Hazardous Materials Response For "The Biggest Little City in the World"

Reno — promoted as "The Biggest Little City in the World" — is in western Nevada near the California border, 26 miles north of the capital of Carson City and 22 miles northeast of Lake Tahoe, CA, in the high desert. The county seat of Washoe County...


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All Reno firefighters are EMT-I trained, but provide only medical first response and support until ambulance personnel arrive. The goal of the Reno Fire Department is to have at least one EMT-I trained member on every engine company. Ambulance transport is provided by a private company with advanced life support capability. On average, Reno firefighters respond to two or three structure fires per week and many brushfires annually. Firefighters work a schedule of 24 hours on and 24 hours off for three days and then have four days off. The work week averages 56 hours. Engine and truck companies are manned with four personnel each and rescue units have two each. Rescue units respond as a part of the truck company for fire calls from their stations.

The Reno Fire Department and Truckee Meadows Fire Protection District were consolidated in 2000 and the Reno Fire Department administers the district. The Reno and the Truckee Meadows Fire Protection District covers 650 square miles where most residents of Washoe County live, but also responds anywhere within the 6,000 square miles of the county when needed. Washoe County borders Idaho to the north and its entire western border is common with California. Reno Fire also responds to neighboring Story County for mutual aid. Fire protection at the Reno-Tahoe International Airport is provided by a separate fire department that works directly for the Reno-Tahoe Airport Authority.

In addition to the 18 city fire stations, Reno administers 11 volunteer/auxiliary fire departments in the Truckee Meadows Fire Protection District and other unincorporated areas of Washoe County. These departments operate from 12 fire stations and provide 12 fire engines, 16 wildfire units, four water tenders (tankers) and two ambulances.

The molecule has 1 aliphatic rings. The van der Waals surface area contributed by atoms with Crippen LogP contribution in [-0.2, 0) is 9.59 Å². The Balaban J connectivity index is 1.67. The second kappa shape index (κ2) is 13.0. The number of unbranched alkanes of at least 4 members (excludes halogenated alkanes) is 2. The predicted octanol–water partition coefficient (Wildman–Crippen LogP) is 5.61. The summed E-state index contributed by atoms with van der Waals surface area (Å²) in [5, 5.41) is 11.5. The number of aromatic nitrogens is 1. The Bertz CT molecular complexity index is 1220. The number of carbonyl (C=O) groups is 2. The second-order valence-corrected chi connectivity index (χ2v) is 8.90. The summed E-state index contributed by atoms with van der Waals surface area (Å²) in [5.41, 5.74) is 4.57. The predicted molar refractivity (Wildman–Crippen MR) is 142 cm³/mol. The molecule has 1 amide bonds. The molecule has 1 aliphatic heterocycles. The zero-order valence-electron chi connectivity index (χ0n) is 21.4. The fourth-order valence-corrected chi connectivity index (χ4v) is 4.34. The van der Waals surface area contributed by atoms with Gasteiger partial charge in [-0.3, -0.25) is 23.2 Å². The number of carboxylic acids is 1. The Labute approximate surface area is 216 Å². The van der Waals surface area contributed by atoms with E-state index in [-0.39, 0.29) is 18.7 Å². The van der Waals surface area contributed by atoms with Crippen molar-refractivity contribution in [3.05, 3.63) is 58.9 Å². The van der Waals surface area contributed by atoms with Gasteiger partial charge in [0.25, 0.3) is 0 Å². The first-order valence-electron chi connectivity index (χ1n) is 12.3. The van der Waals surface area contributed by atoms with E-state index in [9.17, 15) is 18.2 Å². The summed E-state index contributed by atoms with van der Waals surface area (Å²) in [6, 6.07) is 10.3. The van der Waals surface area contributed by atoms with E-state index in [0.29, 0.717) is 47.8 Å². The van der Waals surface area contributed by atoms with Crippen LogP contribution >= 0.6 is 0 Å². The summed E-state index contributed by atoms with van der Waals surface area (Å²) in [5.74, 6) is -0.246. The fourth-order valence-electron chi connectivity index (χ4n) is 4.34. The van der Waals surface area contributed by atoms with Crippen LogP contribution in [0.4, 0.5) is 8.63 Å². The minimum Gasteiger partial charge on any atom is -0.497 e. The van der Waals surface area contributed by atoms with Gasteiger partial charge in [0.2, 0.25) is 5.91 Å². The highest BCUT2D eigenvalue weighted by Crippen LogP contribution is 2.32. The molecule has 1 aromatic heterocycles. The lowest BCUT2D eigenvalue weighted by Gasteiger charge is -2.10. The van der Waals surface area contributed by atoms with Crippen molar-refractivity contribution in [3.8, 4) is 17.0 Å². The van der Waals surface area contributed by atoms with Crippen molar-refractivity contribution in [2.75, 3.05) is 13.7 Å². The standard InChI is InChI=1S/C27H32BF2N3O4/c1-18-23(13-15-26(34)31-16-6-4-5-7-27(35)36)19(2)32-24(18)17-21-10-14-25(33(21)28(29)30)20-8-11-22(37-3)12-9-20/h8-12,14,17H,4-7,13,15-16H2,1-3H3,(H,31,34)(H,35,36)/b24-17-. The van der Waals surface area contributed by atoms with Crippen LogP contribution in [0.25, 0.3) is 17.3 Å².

The Reno Fire Department is part of a Regional Hazardous Materials Response Team with the Truckee Meadows Fire Protection District and the Sparks Fire Department. Hazmat team response in Reno began in 1986, not because of any major incident, but because of a general concern of hazmat risks present in the community. No fire department wanted to take on the responsibility alone, so the regional team concept was adopted. Costs of operating the team are shared by member entities.

Reno's hazmat unit is a 2001 American LaFrance/Becker housed at Station 3. Additional apparatus at Station 3 include Truck 3, a 2004 E-ONE 100-foot tiller; Engine 3, a Pierce Quantum with a 1,500-gpm pump and 750-gallon water tank; and Rescue 3, Battalion 2 and Decon 3. All personnel at Station 3 trained to the hazmat technician level. Reno's hazmat response is not dedicated; personnel from Station 3 staff the hazmat unit and respond with other apparatus as a task force for hazmat incidents. Eight technicians and a chief are on duty for hazmat response on any given day at Station 3. Station 13 has been designated as an additional hazmat station with Engine 13 and a water tender. There are 78 total hazmat technician-trained personnel on the regional hazmat team.

Hazmat response is conducted on a tiered basis depending on the analysis of the incident scene by dispatch or first-arriving companies. Engine 13, Truck 3 and the hazmat rigs respond to incidents that occur on the north side of the city. On the south side of the city, only apparatus from Station 3 respond. Level I incidents involve the response of all on-duty Reno hazmat personnel. Level II incidents involve all on-duty Reno hazmat personnel plus Sparks hazmat personnel. Level III incidents involve all on duty personnel from Reno and Sparks and all available off-duty personnel. There is no close-by mutual aid available to assist the Regional Hazmat Team.

Initial training for hazmat team members consists of two weeks of Chemistry of Hazardous Materials, one week of chemical analysis and three weeks of technical operations, which includes monitoring, tactics and incident command. In-service training consists of eight hours per month. All firefighters in Reno are trained to a minimum of hazmat-operations level.

Personal protective equipment (PPE) for hazmat team members includes Trelborg, Kappler and Dupont suits for Level A and B incidents. Respiratory protection is provided with Scott 4.5 self-contained breathing apparatus (SCBA) utilizing one-hour bottles. Positive-pressure air-purifying respirators (PAPRs) and cartridge respirators are available for weapons of mass destruction (WMD) incidents.